• Affirmative Action Program24(AAP)
    • Requires employers to create programs to ensure the right of all persons to advance within the organization based on merit and ability without regard to race, color, religion, sex, sexual orientation, national origin, age, disability, genetic information, veteran status, or other factors.
  • Family and Medical Leave Act25(FMLA)
    • Requires employers to provide eligible employees with unpaid, job-protected leave for certain family and medical reasons, including having a baby, adopting a child, or severe family illness.
    • An eligible employee only qualifies for the FMLA if they’ve worked at least 1,250 hours during the past 12-month period.

100+ employee company

  • EEO-1 Survey Filing26(Title VII, Civil Rights Act of 1964)
    • Requires employers to submit an EEO-1 report categorized by gender identity, job category, race/ethnicity, wages, and hours to the Equal Employment Opportunity Commission (EEOC).
      • If the organization is a federal contractor, this requirement is in force for 50+ employees.
  • Worker Adjustment Retraining Notification Act27(WARN)
    • Requires employers to give employees at least 60 days advanced notice of workplace closings and mass layoffs that affect 50+ workers at a single employment site.


Federal labor laws can be tricky to understand for any business owner, regardless of your company size. While this list of federal employment laws is an excellent place to start, we recommend consulting with a legal expert in your area that’s familiar with your industry for an exhaustive list of employment laws for your organization.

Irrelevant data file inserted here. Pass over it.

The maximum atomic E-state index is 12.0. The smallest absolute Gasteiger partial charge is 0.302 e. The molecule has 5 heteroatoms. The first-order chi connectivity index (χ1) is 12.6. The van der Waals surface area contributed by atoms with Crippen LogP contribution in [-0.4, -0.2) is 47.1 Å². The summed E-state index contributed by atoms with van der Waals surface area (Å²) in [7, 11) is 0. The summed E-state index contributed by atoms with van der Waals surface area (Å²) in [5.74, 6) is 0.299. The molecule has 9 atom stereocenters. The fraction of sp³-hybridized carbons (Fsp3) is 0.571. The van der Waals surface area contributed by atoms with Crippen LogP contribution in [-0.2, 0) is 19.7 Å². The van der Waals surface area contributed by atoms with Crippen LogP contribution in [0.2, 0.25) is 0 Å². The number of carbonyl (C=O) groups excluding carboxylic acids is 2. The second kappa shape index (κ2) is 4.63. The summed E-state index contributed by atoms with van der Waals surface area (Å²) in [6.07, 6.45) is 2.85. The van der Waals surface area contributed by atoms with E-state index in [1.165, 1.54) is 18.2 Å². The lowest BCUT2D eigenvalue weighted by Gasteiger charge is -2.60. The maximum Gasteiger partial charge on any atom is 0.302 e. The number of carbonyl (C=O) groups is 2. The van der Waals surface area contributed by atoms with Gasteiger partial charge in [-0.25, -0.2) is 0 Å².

Schedule a call with a personalized benefits advisor to learn how PeopleKeep can help you offer compliant, cost-controlled employee benefits that are tailored to meet the needs of your team!

This article was originally published on December 1, 2021. It was last updated on June 2, 2023.

  1. https://www.dol.gov/agencies/whd/fact-sheets/30-cppa
  2. https://www.dol.gov/agencies/whd/polygraph
  3. https://www.dol.gov/general/topic/retirement/erisa
  4. https://www.eeoc.gov/statutes/equal-pay-act-1963
  5. https://www.ftc.gov/legal-library/browse/statutes/fair-accurate-credit-transactions-act-2003
  6. https://www.dol.gov/agencies/whd/flsa
  7. https://www.irs.gov/payments/tax-withholding
  8. https://www.ssa.gov/thirdparty/materials/pdfs/educators/What-is-FICA-Infographic-EN-05-10297.pdf
  9. https://www.cdc.gov/phlp/publications/topic/hipaa.html
  10. https://www.congress.gov/bill/99th-congress/senate-bill/1200
  11. https://www.congress.gov/bill/95th-congress/house-bill/12389
  12. https://www.nlrb.gov/guidance/key-reference-materials/national-labor-relations-act
  13. https://www.osha.gov/laws-regs/oshact/completeoshact
  14. https://www.congress.gov/bill/107th-congress/house-bill/3763
  15. https://www.dol.gov/agencies/vets/programs/userra
  16. https://www.eeoc.gov/laws/guidance/employment-tests-and-selection-procedures
  17. https://www.ada.gov/
  18. https://www.eeoc.gov/statutes/genetic-information-nondiscrimination-act-2008
  19. https://www.eeoc.gov/statutes/pregnancy-discrimination-act-1978
  20. https://www.eeoc.gov/statutes/title-vii-civil-rights-act-1964
  21. https://www.eeoc.gov/statutes/age-discrimination-employment-act-1967
  22. https://www.dol.gov/general/topic/health-plans/cobra
  23. https://www.irs.gov/affordable-care-act/employers/employer-shared-responsibility-provisions
  24. https://www.dol.gov/general/topic/hiring/affirmativeact
  25. https://www.dol.gov/agencies/whd/fmla
  26. EEOC
  27. https://www.dol.gov/general/topic/termination/plantclosings

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Elizabeth Walker

Elizabeth Walker is a content marketing specialist at PeopleKeep. She has worked for the company since April 2021. Elizabeth has been a writer for more than 20 years and has written several poems and short stories, in addition to publishing two children’s books in 2019 and 2021. Her background as a musician and love of the arts continues to inspire her writing and strengthens her ability to be creative.